The Fludeoxyglucose F 18 Injection (FDG) dose for positron emission mammography (PEM) may be reduced by at least 50% without altering image quality, according to a study by researchers from Swedish Medical Center and the University of Washington.

PEM is the breast application of the Naviscan high-resolution PET scanner showing the location as well as the metabolic phase of a lesion.

Preliminary results from five patients with invasive ductal carcinoma as well as phantom images show that PEM lesion detection at a 5 millicurie (mCi) injected dose of FDG, or 50% lower than the dose commonly used in clinical practice, yielded comparable sensitivity while maintaining lesion detectability.

The results also revealed that injected dose could be reduced further for lighter patients or with concordant increased scan time.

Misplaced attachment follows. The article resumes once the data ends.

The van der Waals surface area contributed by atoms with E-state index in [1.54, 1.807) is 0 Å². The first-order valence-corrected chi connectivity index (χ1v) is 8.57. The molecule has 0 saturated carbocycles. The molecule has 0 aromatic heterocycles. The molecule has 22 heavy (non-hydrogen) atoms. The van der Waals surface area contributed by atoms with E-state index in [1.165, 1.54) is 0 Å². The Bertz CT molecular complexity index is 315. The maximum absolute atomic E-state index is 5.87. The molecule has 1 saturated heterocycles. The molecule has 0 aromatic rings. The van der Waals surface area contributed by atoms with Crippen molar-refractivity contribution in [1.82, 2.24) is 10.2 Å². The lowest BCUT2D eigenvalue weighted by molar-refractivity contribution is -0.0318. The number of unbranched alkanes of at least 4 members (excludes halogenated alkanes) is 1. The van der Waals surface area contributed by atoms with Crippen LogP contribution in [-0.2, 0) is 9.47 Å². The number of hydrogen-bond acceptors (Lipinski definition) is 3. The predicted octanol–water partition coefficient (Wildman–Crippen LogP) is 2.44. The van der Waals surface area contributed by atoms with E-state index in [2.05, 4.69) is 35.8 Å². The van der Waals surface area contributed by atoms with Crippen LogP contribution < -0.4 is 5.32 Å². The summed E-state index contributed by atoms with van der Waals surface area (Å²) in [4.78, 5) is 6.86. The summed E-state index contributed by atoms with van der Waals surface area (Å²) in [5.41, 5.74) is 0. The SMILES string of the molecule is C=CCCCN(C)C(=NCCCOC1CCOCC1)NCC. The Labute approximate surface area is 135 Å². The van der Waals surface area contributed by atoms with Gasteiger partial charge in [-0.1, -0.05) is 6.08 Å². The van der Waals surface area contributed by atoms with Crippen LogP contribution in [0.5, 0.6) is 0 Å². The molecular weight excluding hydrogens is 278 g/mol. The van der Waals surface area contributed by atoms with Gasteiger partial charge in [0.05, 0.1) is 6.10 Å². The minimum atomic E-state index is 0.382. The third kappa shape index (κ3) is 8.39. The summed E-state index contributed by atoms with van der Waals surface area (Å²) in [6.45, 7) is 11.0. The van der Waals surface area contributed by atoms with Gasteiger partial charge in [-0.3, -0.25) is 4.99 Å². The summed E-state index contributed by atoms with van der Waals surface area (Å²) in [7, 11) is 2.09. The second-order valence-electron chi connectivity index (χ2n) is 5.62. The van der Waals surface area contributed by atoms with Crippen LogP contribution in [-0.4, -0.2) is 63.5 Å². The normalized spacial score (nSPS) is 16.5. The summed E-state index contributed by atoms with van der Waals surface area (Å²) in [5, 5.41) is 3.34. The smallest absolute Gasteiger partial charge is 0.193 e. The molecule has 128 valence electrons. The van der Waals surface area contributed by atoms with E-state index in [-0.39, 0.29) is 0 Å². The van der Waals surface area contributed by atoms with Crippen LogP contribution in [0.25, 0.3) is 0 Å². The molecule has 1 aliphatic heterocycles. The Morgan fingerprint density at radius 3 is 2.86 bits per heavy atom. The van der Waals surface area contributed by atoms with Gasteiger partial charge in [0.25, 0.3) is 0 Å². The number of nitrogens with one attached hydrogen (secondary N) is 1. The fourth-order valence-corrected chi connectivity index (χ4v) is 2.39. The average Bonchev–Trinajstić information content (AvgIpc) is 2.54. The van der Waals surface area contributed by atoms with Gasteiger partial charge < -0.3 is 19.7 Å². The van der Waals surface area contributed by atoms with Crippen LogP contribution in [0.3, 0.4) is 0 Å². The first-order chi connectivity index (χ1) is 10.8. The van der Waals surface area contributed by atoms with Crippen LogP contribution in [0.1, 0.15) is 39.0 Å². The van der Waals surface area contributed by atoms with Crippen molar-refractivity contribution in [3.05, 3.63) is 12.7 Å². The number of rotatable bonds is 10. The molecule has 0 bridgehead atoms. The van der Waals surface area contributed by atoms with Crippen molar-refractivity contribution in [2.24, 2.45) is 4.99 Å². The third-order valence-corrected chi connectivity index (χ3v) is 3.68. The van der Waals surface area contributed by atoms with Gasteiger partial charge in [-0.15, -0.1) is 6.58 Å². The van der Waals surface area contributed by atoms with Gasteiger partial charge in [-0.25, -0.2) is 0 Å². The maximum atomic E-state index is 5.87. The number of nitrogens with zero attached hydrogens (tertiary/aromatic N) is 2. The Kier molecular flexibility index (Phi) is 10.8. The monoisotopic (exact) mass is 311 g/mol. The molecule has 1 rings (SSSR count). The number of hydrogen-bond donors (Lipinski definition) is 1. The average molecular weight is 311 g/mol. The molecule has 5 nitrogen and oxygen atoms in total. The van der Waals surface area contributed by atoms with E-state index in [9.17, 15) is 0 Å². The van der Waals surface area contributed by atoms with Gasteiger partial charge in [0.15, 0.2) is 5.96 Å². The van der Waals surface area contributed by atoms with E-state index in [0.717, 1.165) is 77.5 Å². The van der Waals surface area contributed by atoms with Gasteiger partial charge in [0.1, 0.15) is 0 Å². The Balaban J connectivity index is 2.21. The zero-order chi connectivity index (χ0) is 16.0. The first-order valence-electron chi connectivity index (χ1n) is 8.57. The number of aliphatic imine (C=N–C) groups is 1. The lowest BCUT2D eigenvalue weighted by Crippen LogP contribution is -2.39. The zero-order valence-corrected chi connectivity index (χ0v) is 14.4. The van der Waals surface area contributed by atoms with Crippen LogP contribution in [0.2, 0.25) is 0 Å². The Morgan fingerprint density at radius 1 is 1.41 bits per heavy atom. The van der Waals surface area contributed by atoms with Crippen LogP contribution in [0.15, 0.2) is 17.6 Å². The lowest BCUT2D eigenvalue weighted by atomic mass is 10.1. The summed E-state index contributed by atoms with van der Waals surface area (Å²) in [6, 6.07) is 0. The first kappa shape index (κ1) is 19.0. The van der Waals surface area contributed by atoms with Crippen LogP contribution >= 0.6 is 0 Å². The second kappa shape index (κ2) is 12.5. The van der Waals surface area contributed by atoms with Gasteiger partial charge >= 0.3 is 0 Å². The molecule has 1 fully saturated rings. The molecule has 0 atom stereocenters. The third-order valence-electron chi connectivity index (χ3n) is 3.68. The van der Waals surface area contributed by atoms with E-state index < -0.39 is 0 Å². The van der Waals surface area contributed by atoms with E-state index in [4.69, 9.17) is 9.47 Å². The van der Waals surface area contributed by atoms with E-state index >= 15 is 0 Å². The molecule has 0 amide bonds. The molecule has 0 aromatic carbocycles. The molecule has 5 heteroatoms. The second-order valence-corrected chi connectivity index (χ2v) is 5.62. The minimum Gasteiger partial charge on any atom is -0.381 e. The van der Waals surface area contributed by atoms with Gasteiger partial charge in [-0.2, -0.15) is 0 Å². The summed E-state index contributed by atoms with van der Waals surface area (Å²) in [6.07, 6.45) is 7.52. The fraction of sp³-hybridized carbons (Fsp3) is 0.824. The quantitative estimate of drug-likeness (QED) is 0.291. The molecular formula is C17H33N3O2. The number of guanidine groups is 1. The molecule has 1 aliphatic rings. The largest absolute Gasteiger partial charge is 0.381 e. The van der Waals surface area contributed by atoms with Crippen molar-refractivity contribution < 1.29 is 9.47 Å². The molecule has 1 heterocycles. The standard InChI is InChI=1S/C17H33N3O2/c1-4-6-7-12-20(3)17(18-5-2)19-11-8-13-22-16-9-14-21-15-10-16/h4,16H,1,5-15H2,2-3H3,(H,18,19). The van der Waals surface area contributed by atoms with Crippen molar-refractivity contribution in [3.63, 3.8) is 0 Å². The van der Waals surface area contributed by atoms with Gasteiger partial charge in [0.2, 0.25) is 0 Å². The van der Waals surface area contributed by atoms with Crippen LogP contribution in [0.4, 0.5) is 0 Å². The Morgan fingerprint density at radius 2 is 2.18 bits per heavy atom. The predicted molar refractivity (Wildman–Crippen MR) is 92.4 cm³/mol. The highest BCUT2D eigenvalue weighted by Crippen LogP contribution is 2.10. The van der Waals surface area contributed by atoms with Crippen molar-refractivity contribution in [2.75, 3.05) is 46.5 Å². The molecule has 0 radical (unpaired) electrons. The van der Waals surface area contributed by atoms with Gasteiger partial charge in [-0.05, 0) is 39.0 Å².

The results are part of an ongoing clinical trial at Swedish Medical Center with the goal of determining the lowest optimized dose levels of FDG required to produce high quality PEM images in patients with breast cancer.

Seattle Nuclear Medicine nuclear medicine physician and co-author of the study James Rogers said the tradeoff between lowering dose and minimally increasing imaging scan time from a 7 to 10 minute scan appears to be a reasonable imaging strategy.

"We are still formulating our opinion and strategy in regard to lower FDG doses that are less than 5 millicuries, and are hopeful that an individualized patient strategy based on patient weight will allow us to show that lower FDG doses will be possible for a large number of our patients. We have not done enough DCIS only patients or Invasive Lobular patients to make a conclusion at this time," Rogers said.

The Naviscan PET scanner is currently installed and available in breast and imaging centers throughout the US and other parts of the world.